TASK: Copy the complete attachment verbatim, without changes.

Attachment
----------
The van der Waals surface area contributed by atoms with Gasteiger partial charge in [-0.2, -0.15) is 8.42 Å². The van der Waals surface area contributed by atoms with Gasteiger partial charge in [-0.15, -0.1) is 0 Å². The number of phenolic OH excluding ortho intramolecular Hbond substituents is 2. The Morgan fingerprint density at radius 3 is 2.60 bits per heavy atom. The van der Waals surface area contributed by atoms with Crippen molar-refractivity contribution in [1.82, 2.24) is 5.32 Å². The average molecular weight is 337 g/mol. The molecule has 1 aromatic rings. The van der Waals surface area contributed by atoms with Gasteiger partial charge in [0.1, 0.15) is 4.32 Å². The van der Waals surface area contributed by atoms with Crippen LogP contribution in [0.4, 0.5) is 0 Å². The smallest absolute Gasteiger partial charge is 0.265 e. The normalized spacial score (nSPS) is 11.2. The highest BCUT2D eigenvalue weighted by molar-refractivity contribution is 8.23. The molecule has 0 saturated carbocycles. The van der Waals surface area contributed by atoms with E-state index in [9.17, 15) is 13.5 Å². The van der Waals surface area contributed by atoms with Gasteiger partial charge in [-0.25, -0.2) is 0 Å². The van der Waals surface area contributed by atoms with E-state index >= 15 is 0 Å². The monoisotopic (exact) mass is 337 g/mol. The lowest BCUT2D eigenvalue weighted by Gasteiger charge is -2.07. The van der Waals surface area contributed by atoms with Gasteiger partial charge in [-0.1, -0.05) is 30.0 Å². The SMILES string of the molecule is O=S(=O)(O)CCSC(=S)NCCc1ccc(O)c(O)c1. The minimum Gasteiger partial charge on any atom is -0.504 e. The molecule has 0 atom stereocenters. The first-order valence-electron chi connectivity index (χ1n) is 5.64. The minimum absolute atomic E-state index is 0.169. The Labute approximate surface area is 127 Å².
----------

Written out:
The van der Waals surface area contributed by atoms with Gasteiger partial charge in [-0.2, -0.15) is 8.42 Å². The van der Waals surface area contributed by atoms with Gasteiger partial charge in [-0.15, -0.1) is 0 Å². The number of phenolic OH excluding ortho intramolecular Hbond substituents is 2. The Morgan fingerprint density at radius 3 is 2.60 bits per heavy atom. The van der Waals surface area contributed by atoms with Crippen molar-refractivity contribution in [1.82, 2.24) is 5.32 Å². The average molecular weight is 337 g/mol. The molecule has 1 aromatic rings. The van der Waals surface area contributed by atoms with Gasteiger partial charge in [0.1, 0.15) is 4.32 Å². The van der Waals surface area contributed by atoms with Crippen LogP contribution in [0.4, 0.5) is 0 Å². The smallest absolute Gasteiger partial charge is 0.265 e. The normalized spacial score (nSPS) is 11.2. The highest BCUT2D eigenvalue weighted by molar-refractivity contribution is 8.23. The molecule has 0 saturated carbocycles. The van der Waals surface area contributed by atoms with E-state index in [9.17, 15) is 13.5 Å². The van der Waals surface area contributed by atoms with Gasteiger partial charge in [-0.25, -0.2) is 0 Å². The van der Waals surface area contributed by atoms with E-state index >= 15 is 0 Å². The monoisotopic (exact) mass is 337 g/mol. The lowest BCUT2D eigenvalue weighted by Gasteiger charge is -2.07. The van der Waals surface area contributed by atoms with Gasteiger partial charge in [-0.1, -0.05) is 30.0 Å². The SMILES string of the molecule is O=S(=O)(O)CCSC(=S)NCCc1ccc(O)c(O)c1. The minimum Gasteiger partial charge on any atom is -0.504 e. The molecule has 0 atom stereocenters. The first-order valence-electron chi connectivity index (χ1n) is 5.64. The minimum absolute atomic E-state index is 0.169. The Labute approximate surface area is 127 Å².